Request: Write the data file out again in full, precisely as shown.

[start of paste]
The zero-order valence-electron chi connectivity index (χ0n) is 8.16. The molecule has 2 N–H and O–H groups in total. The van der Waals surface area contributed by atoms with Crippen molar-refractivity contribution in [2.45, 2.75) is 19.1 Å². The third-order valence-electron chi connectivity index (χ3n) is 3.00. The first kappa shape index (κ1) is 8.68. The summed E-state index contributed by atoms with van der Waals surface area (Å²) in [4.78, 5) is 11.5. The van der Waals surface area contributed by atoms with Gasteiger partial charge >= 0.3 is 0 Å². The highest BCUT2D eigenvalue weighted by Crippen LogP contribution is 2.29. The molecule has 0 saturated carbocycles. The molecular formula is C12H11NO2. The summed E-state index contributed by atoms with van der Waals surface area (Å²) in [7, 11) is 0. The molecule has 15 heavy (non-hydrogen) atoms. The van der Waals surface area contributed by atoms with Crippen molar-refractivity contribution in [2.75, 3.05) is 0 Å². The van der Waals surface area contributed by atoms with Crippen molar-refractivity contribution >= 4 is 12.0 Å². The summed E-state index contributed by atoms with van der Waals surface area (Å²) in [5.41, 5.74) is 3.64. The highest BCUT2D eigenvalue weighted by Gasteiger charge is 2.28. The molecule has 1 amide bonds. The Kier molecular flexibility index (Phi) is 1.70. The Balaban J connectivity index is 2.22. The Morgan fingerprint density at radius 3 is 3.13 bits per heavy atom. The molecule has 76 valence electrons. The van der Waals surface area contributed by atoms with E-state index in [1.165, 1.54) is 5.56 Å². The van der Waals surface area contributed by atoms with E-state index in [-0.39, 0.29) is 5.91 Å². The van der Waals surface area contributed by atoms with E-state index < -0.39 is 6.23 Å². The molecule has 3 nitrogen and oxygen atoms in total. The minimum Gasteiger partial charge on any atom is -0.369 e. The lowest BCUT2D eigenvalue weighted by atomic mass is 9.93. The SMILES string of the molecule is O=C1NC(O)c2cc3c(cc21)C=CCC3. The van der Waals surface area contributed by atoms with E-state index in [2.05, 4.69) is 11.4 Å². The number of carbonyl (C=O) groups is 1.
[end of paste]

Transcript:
The zero-order valence-electron chi connectivity index (χ0n) is 8.16. The molecule has 2 N–H and O–H groups in total. The van der Waals surface area contributed by atoms with Crippen molar-refractivity contribution in [2.45, 2.75) is 19.1 Å². The third-order valence-electron chi connectivity index (χ3n) is 3.00. The first kappa shape index (κ1) is 8.68. The summed E-state index contributed by atoms with van der Waals surface area (Å²) in [4.78, 5) is 11.5. The van der Waals surface area contributed by atoms with Gasteiger partial charge >= 0.3 is 0 Å². The highest BCUT2D eigenvalue weighted by Crippen LogP contribution is 2.29. The molecule has 0 saturated carbocycles. The molecular formula is C12H11NO2. The summed E-state index contributed by atoms with van der Waals surface area (Å²) in [7, 11) is 0. The molecule has 15 heavy (non-hydrogen) atoms. The van der Waals surface area contributed by atoms with Crippen molar-refractivity contribution in [2.75, 3.05) is 0 Å². The van der Waals surface area contributed by atoms with Crippen molar-refractivity contribution >= 4 is 12.0 Å². The summed E-state index contributed by atoms with van der Waals surface area (Å²) in [5.41, 5.74) is 3.64. The highest BCUT2D eigenvalue weighted by Gasteiger charge is 2.28. The molecule has 1 amide bonds. The Kier molecular flexibility index (Phi) is 1.70. The Balaban J connectivity index is 2.22. The Morgan fingerprint density at radius 3 is 3.13 bits per heavy atom. The molecule has 76 valence electrons. The van der Waals surface area contributed by atoms with E-state index in [1.165, 1.54) is 5.56 Å². The van der Waals surface area contributed by atoms with E-state index in [-0.39, 0.29) is 5.91 Å². The van der Waals surface area contributed by atoms with E-state index < -0.39 is 6.23 Å². The molecule has 3 nitrogen and oxygen atoms in total. The minimum Gasteiger partial charge on any atom is -0.369 e. The lowest BCUT2D eigenvalue weighted by atomic mass is 9.93. The SMILES string of the molecule is O=C1NC(O)c2cc3c(cc21)C=CCC3. The van der Waals surface area contributed by atoms with E-state index in [2.05, 4.69) is 11.4 Å². The number of carbonyl (C=O) groups is 1.